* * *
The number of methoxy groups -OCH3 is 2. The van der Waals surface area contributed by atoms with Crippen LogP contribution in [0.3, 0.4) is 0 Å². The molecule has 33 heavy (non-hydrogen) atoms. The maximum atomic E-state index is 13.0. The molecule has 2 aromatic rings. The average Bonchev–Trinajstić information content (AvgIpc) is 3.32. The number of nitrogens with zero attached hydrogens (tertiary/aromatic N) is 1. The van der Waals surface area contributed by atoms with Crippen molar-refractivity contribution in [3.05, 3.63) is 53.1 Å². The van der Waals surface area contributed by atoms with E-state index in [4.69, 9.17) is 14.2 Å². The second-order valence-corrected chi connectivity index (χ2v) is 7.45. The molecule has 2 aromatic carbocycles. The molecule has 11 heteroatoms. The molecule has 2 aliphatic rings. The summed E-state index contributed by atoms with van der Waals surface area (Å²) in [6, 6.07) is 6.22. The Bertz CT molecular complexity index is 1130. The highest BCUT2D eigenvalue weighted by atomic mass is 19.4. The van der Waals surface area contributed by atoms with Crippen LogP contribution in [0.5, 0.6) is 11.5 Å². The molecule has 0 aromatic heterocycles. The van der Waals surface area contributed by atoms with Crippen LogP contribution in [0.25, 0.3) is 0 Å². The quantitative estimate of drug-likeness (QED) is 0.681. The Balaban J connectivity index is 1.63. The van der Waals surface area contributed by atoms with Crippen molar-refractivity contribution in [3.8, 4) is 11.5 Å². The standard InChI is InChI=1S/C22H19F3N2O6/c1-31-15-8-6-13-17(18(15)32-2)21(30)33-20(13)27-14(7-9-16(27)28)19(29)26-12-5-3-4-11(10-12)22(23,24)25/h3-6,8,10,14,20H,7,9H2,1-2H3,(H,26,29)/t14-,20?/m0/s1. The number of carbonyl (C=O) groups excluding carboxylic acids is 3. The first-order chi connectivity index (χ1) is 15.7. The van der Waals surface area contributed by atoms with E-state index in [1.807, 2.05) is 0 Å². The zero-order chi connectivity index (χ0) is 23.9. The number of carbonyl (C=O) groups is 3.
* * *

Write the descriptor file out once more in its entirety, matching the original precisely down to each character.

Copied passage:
The number of methoxy groups -OCH3 is 2. The van der Waals surface area contributed by atoms with Crippen LogP contribution in [0.3, 0.4) is 0 Å². The molecule has 33 heavy (non-hydrogen) atoms. The maximum atomic E-state index is 13.0. The molecule has 2 aromatic rings. The average Bonchev–Trinajstić information content (AvgIpc) is 3.32. The number of nitrogens with zero attached hydrogens (tertiary/aromatic N) is 1. The van der Waals surface area contributed by atoms with Crippen molar-refractivity contribution in [3.05, 3.63) is 53.1 Å². The van der Waals surface area contributed by atoms with E-state index in [4.69, 9.17) is 14.2 Å². The second-order valence-corrected chi connectivity index (χ2v) is 7.45. The molecule has 2 aromatic carbocycles. The molecule has 11 heteroatoms. The molecule has 2 aliphatic rings. The summed E-state index contributed by atoms with van der Waals surface area (Å²) in [6, 6.07) is 6.22. The Bertz CT molecular complexity index is 1130. The highest BCUT2D eigenvalue weighted by atomic mass is 19.4. The van der Waals surface area contributed by atoms with Crippen LogP contribution in [0.5, 0.6) is 11.5 Å². The molecule has 0 aromatic heterocycles. The van der Waals surface area contributed by atoms with Crippen LogP contribution in [0.25, 0.3) is 0 Å². The quantitative estimate of drug-likeness (QED) is 0.681. The Balaban J connectivity index is 1.63. The van der Waals surface area contributed by atoms with Crippen molar-refractivity contribution in [3.8, 4) is 11.5 Å². The standard InChI is InChI=1S/C22H19F3N2O6/c1-31-15-8-6-13-17(18(15)32-2)21(30)33-20(13)27-14(7-9-16(27)28)19(29)26-12-5-3-4-11(10-12)22(23,24)25/h3-6,8,10,14,20H,7,9H2,1-2H3,(H,26,29)/t14-,20?/m0/s1. The number of carbonyl (C=O) groups excluding carboxylic acids is 3. The first-order chi connectivity index (χ1) is 15.7. The van der Waals surface area contributed by atoms with E-state index in [1.807, 2.05) is 0 Å². The zero-order chi connectivity index (χ0) is 23.9. The number of carbonyl (C=O) groups is 3.